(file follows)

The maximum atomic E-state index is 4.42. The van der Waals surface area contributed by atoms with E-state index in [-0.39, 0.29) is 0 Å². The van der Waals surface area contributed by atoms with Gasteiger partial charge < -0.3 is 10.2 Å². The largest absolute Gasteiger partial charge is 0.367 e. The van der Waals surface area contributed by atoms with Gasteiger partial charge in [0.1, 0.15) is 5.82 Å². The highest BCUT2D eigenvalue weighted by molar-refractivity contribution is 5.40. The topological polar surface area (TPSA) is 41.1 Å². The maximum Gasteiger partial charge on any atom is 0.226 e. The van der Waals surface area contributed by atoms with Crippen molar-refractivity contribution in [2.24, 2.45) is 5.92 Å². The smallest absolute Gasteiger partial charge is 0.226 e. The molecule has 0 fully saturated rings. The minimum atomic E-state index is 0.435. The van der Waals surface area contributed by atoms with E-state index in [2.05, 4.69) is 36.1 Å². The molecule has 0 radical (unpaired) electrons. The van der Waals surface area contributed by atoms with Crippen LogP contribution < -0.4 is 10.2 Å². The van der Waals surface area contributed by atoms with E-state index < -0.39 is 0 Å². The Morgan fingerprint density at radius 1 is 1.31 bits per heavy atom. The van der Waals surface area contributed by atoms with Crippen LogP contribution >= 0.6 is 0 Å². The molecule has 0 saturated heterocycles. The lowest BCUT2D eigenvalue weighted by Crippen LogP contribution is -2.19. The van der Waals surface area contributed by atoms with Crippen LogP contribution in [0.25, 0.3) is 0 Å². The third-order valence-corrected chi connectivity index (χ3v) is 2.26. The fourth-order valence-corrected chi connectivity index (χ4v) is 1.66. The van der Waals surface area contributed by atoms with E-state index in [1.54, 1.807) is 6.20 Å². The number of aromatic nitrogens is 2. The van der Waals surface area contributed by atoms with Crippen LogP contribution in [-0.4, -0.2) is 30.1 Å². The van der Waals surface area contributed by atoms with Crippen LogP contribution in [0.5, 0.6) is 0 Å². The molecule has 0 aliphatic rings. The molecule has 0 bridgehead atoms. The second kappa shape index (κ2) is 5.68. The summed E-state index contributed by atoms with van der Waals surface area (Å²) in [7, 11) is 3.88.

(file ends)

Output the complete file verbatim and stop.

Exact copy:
The maximum atomic E-state index is 4.42. The van der Waals surface area contributed by atoms with E-state index in [-0.39, 0.29) is 0 Å². The van der Waals surface area contributed by atoms with Gasteiger partial charge < -0.3 is 10.2 Å². The largest absolute Gasteiger partial charge is 0.367 e. The van der Waals surface area contributed by atoms with Gasteiger partial charge in [0.1, 0.15) is 5.82 Å². The highest BCUT2D eigenvalue weighted by molar-refractivity contribution is 5.40. The topological polar surface area (TPSA) is 41.1 Å². The maximum Gasteiger partial charge on any atom is 0.226 e. The van der Waals surface area contributed by atoms with Crippen molar-refractivity contribution in [2.24, 2.45) is 5.92 Å². The smallest absolute Gasteiger partial charge is 0.226 e. The molecule has 0 fully saturated rings. The minimum atomic E-state index is 0.435. The van der Waals surface area contributed by atoms with E-state index in [2.05, 4.69) is 36.1 Å². The molecule has 0 radical (unpaired) electrons. The van der Waals surface area contributed by atoms with Crippen LogP contribution < -0.4 is 10.2 Å². The van der Waals surface area contributed by atoms with E-state index < -0.39 is 0 Å². The Morgan fingerprint density at radius 1 is 1.31 bits per heavy atom. The van der Waals surface area contributed by atoms with Crippen LogP contribution >= 0.6 is 0 Å². The molecule has 0 saturated heterocycles. The lowest BCUT2D eigenvalue weighted by Crippen LogP contribution is -2.19. The van der Waals surface area contributed by atoms with Crippen LogP contribution in [0.25, 0.3) is 0 Å². The third-order valence-corrected chi connectivity index (χ3v) is 2.26. The fourth-order valence-corrected chi connectivity index (χ4v) is 1.66. The van der Waals surface area contributed by atoms with E-state index in [1.54, 1.807) is 6.20 Å². The number of aromatic nitrogens is 2. The van der Waals surface area contributed by atoms with Crippen LogP contribution in [-0.4, -0.2) is 30.1 Å². The van der Waals surface area contributed by atoms with Crippen LogP contribution in [0.5, 0.6) is 0 Å². The molecule has 0 aliphatic rings. The molecule has 0 bridgehead atoms. The second kappa shape index (κ2) is 5.68. The summed E-state index contributed by atoms with van der Waals surface area (Å²) in [7, 11) is 3.88.